When GM's Electro-Motive Division built the passenger units, they were given a paint scheme similar to those in freight service since 1944, differing mainly by the addition of a yellow-bordered green band corresponding with the window placement of the cars. (Most passenger rolling-stock, including the ALASKAN's heavyweight consist, eventually received the new streamlined paint scheme.) Locomotive cab units bore the legend "Main Street of the Northwest" along with the road number, while the boosters carried "Northern Pacific." The two-tone green with yellow (imitation gold) color scheme lasted until mid-1953, following NP's rearrangement of passenger operations the previous year. A year long transition period was then required to change the postwar external decor to a lighter and more simplistic two-tone green with white stripe scheme.

Following WWII, the ALASKAN's schedule and service were gradually cut back from Seattle to operation between Spokane, Washington and St. Paul. By mid-century, the name ALASKAN seemed to have little in association with the NP's passenger business. Hence, when the NORTH COAST received a new faster schedule and train numbers (25 and 26) in November 1952, the transcontinental ALASKAN was renamed THE MAINSTREETER in accordance with the railroad's own motto. The new secondary consist was then assigned the NORTH COAST LIMITED's former schedule (slower due to many station stops), and train numbers (1 and 2).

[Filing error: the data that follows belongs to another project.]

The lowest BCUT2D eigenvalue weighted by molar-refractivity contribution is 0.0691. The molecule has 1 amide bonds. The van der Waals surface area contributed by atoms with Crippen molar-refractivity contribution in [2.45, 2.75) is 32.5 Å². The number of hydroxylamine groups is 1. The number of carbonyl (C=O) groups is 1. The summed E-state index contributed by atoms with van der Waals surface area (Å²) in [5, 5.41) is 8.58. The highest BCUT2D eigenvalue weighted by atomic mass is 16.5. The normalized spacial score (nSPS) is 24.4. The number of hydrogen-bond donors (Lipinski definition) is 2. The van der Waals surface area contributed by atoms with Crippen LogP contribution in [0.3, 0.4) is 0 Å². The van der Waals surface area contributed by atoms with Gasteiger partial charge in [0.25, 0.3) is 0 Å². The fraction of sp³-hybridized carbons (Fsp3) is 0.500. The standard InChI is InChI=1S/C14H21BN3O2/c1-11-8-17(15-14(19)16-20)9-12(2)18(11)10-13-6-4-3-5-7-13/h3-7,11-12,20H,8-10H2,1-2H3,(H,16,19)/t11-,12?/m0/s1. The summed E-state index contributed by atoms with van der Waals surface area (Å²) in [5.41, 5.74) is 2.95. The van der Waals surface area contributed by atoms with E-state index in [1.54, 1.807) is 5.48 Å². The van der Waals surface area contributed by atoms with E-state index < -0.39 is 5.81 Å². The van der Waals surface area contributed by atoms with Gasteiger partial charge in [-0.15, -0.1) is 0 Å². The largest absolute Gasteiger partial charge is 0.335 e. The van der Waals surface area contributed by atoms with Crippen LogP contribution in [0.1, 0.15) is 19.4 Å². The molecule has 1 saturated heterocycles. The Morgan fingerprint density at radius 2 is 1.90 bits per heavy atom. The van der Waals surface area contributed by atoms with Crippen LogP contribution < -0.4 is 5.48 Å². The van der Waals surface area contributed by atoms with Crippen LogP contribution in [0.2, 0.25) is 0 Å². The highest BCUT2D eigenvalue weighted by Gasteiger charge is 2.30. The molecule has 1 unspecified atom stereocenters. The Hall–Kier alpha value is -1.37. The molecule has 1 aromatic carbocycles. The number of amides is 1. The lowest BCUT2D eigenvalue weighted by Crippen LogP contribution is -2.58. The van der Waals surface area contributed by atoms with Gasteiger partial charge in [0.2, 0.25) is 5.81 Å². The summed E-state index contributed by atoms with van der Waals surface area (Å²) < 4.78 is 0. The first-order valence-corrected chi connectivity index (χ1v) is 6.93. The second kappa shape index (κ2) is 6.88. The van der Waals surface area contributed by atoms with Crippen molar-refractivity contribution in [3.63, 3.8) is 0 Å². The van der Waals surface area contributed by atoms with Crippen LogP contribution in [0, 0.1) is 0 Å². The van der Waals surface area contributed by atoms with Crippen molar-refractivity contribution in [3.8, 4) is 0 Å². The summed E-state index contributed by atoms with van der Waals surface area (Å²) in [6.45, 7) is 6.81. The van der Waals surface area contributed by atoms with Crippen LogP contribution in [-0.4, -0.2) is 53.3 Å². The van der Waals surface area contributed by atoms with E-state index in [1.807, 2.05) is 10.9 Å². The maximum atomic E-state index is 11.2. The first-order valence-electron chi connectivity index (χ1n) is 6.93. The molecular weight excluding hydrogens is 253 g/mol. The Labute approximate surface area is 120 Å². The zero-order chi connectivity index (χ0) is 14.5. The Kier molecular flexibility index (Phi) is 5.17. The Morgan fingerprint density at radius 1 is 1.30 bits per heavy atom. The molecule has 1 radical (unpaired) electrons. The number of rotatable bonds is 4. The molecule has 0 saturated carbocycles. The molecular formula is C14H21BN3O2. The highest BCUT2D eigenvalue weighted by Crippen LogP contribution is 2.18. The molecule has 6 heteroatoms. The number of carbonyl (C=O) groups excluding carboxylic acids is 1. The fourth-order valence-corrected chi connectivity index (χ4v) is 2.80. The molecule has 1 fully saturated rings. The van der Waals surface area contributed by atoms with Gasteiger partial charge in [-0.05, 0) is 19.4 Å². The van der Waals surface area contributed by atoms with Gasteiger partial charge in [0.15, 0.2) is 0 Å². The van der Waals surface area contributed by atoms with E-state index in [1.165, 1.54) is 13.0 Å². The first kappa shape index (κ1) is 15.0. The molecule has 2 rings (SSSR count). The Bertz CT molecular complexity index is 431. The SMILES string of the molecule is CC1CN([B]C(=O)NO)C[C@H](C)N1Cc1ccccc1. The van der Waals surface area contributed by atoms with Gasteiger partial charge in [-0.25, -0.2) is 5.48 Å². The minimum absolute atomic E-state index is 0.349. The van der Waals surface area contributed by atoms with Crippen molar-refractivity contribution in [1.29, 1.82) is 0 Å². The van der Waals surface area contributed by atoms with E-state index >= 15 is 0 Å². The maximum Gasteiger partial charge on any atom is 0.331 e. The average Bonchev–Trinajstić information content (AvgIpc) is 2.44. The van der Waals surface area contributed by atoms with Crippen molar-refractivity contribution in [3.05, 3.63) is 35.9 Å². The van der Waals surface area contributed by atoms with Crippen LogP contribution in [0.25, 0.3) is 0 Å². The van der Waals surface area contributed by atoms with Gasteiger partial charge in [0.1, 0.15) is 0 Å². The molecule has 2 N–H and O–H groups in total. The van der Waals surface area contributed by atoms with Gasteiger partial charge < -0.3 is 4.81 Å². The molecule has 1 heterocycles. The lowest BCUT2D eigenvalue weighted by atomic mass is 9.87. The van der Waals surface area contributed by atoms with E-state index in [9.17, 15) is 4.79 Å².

In this scene, about 35 miles east of the Idaho border at Trout Creek, Montana, westbound No.3 has made a mid-afternoon flag stop. Behind the brand new 6507 is the ALASKAN's composition of RPO, mail-storage and express cars ahead of the coaches, cafe car and Pullman-Standard sleeping car.

....I dont know about you, but I got somewhat lost in all these numbers.....

and here come two more songbird stamps (if you recall, there were two other on the previous train card), and you can also see the Navajo Jersey stamp issued in 2007...and two great stamps one doesn't often see on the US mail.
The first one shows Sidney Lanier, who was an American musician, poet and author. The stamp was issued in 1972.
The other one shows Lyndon Baines Johnson, who was the 36th President of the United States, from 1963 till 1969.

and need I mention who sent this card? or you probably can guess already? :D

Have a great weekend everyone!! till next time!!

Saturday, June 28, 2014

Mañagaha Island, Northern Mariana Islands

Hello hello! Finally managed to squeeze in at least one June update...though this one was supposed to happen like over ten days ago, it just wasnt meant to's been an extremely busy period..until now..and now hopefully now I can go all the way through it... I already mentioned in my last post on my stamps' blog that my dad installed a roof over our terrace, so now it feels so damn good to sit outside, have some coffee while writing this and feeling the nice summer breeze...yep, for a change, the summer days right now are not as hot and unbearable as they usually are...hope it stays this way..

Well, let's see what's been randomly chosen for this batch....first comes a paradise-kind-of-card from the exotic-kind-of-land of the Northern Mariana Islands!
I posted my first NMI card here, long long ago..and posting another one surely doesn't hurt..esp. when one doesn't get cards sent from there so frequently :)